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The Lobotomist: A Maverick Medical Genius and His Tragic Quest to Rid the World of Mental Illness

The Lobotomist: A Maverick Medical Genius and His Tragic Quest to Rid the World of Mental Illness

Jack El-Hai

ISBN: 978-0-471-23292-6

Jan 2005

368 pages

$34.95

Product not available for purchase

Description

The Lobotomist explores one of the darkest chapters of American medicine: the desperate attempt to treat the hundreds of thousands of psychiatric patients in need of help during the middle decades of the twentieth century. Into this crisis stepped Walter Freeman, M.D., who saw a solution in lobotomy, a brain operation intended to reduce the severity of psychotic symptoms. Drawing on Freeman’s documents and interviews with Freeman's family, Jack El-Hai takes a penetrating look at the life and work of this complex scientific genius.

The Lobotomist explores one of the darkest chapters of American medicine: the desperate attempt to treat the hundreds of thousands of psychiatric patients in need of help during the middle decades of the twentieth century. Into this crisis stepped Walter Freeman, M.D., who saw a solution in lobotomy, a brain operation intended to reduce the severity of psychotic symptoms. Although many patients did not benefit from the thousands of lobotomies Freeman performed, others believed their lobotomies changed them for the better. Drawing on a rich collection of documents Freeman left behind and interviews with Freeman's family, Jack El-Hai takes a penetrating look into the life of this complex scientific genius and traces the physician's fascinating life and work.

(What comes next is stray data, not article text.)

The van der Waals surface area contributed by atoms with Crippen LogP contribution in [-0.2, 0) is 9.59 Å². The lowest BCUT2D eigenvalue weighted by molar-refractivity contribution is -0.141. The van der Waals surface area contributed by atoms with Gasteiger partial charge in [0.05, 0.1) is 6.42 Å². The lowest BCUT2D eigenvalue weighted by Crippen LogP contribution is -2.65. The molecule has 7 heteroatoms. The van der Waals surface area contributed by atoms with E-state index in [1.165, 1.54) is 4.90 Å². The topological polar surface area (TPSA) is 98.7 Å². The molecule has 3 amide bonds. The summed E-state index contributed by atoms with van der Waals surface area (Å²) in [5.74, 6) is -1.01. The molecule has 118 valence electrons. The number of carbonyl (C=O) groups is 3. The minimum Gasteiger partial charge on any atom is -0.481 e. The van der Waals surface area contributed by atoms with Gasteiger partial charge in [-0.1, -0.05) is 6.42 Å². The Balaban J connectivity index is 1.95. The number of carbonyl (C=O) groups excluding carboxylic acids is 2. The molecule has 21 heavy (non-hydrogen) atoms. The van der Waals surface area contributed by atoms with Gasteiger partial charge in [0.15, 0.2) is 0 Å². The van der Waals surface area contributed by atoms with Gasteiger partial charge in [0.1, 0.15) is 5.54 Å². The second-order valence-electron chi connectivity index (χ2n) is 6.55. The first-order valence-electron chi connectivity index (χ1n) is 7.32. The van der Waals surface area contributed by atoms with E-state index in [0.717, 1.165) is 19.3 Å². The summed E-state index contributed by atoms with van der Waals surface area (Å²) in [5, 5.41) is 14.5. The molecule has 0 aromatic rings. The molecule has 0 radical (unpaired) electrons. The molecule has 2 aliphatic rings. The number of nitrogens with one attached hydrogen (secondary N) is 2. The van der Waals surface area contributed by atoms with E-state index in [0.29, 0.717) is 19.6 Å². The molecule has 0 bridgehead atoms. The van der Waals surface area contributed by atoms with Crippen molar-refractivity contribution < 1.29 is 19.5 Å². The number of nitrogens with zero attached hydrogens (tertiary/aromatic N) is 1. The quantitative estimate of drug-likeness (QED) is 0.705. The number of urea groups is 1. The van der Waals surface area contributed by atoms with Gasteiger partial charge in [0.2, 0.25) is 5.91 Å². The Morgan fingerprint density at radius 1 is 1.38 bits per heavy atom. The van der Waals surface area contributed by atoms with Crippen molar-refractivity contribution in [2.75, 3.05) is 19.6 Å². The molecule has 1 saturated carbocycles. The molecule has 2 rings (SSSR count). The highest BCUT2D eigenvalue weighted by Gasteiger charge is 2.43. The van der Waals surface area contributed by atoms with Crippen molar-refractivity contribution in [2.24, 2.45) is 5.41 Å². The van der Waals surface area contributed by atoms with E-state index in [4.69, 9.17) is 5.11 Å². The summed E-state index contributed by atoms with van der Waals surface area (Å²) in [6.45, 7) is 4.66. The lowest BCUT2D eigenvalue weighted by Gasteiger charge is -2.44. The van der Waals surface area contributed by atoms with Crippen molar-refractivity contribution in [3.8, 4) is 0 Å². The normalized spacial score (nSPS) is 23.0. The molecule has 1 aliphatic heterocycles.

Prologue 1

1 September 1936 7

2 Rittenhouse Square 16

3 The Education of a Lobotomist 33

4 In the Hospital Wards 56

5 A Perfect Partner 83

6 Refining Lobotomy 111

7 The Lines of Battle 134

8 Advance and Retreat 157

9 Waterfall 178

10 Fame 207

11 Road Warrior 236

12 Leaving Home 257

13 Decline 284

14 Ghost 305

Acknowledgments 313

Notes 316

Bibliography 349

Index 355

Walter Freeman believed that "the despair of psychiatric illness demanded a decisive, drastic remedy." And that remedy was lobotomy, "cutting the neural connections in the prefrontal regions of the brain," a practice that these days, writes Jack El-Hai in The Lobotomist, "seems so obviously wrong." Freeman performed nearly 3,500 lobotomies and "aside from the Nazi doctor Josef Mengele . . . ranks as the most scorned physician of the twentieth century." And yet, "many of the era's most important medical figures . . . lent support to Freeman's work." Nor did he intend to cause harm. "I had to recognize," writes El-Hai, "the persuasive evidence that at times he acted in the best interests of his lobotomy patients, given the limitation of the medical environment in which he worked and the perilous nature of scientific innovation." (Washington Post Book World, March 18, 2007)